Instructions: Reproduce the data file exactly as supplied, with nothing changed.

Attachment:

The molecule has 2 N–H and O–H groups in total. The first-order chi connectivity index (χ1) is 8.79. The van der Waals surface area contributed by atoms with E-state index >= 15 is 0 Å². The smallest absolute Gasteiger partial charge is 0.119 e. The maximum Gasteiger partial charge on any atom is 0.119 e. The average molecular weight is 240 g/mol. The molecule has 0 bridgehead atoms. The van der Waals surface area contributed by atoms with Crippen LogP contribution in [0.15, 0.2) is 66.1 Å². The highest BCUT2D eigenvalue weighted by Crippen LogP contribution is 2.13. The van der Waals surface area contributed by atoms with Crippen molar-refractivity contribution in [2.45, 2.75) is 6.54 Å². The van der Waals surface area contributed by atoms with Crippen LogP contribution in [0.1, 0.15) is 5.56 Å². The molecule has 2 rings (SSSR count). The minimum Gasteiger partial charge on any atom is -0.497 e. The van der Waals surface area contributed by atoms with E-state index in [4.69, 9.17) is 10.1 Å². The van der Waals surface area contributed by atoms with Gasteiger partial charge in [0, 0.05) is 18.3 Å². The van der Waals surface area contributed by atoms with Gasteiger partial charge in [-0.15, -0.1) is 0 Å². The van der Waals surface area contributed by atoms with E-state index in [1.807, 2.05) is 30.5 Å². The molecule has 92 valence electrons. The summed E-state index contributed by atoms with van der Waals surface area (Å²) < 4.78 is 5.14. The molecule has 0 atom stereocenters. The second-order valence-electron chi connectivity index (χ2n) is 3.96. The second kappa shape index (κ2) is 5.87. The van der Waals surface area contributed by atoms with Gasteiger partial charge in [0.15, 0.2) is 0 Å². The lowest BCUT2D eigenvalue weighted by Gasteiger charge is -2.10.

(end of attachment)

The molecule has 2 N–H and O–H groups in total. The first-order chi connectivity index (χ1) is 8.79. The van der Waals surface area contributed by atoms with E-state index >= 15 is 0 Å². The smallest absolute Gasteiger partial charge is 0.119 e. The maximum Gasteiger partial charge on any atom is 0.119 e. The average molecular weight is 240 g/mol. The molecule has 0 bridgehead atoms. The van der Waals surface area contributed by atoms with Crippen LogP contribution in [0.15, 0.2) is 66.1 Å². The highest BCUT2D eigenvalue weighted by Crippen LogP contribution is 2.13. The van der Waals surface area contributed by atoms with Crippen molar-refractivity contribution in [2.45, 2.75) is 6.54 Å². The van der Waals surface area contributed by atoms with Crippen LogP contribution in [0.1, 0.15) is 5.56 Å². The molecule has 2 rings (SSSR count). The minimum Gasteiger partial charge on any atom is -0.497 e. The van der Waals surface area contributed by atoms with E-state index in [4.69, 9.17) is 10.1 Å². The van der Waals surface area contributed by atoms with Gasteiger partial charge in [0, 0.05) is 18.3 Å². The van der Waals surface area contributed by atoms with Gasteiger partial charge in [-0.15, -0.1) is 0 Å². The van der Waals surface area contributed by atoms with E-state index in [1.807, 2.05) is 30.5 Å². The molecule has 92 valence electrons. The summed E-state index contributed by atoms with van der Waals surface area (Å²) < 4.78 is 5.14. The molecule has 0 atom stereocenters. The second-order valence-electron chi connectivity index (χ2n) is 3.96. The second kappa shape index (κ2) is 5.87. The van der Waals surface area contributed by atoms with Gasteiger partial charge in [0.15, 0.2) is 0 Å². The lowest BCUT2D eigenvalue weighted by Gasteiger charge is -2.10.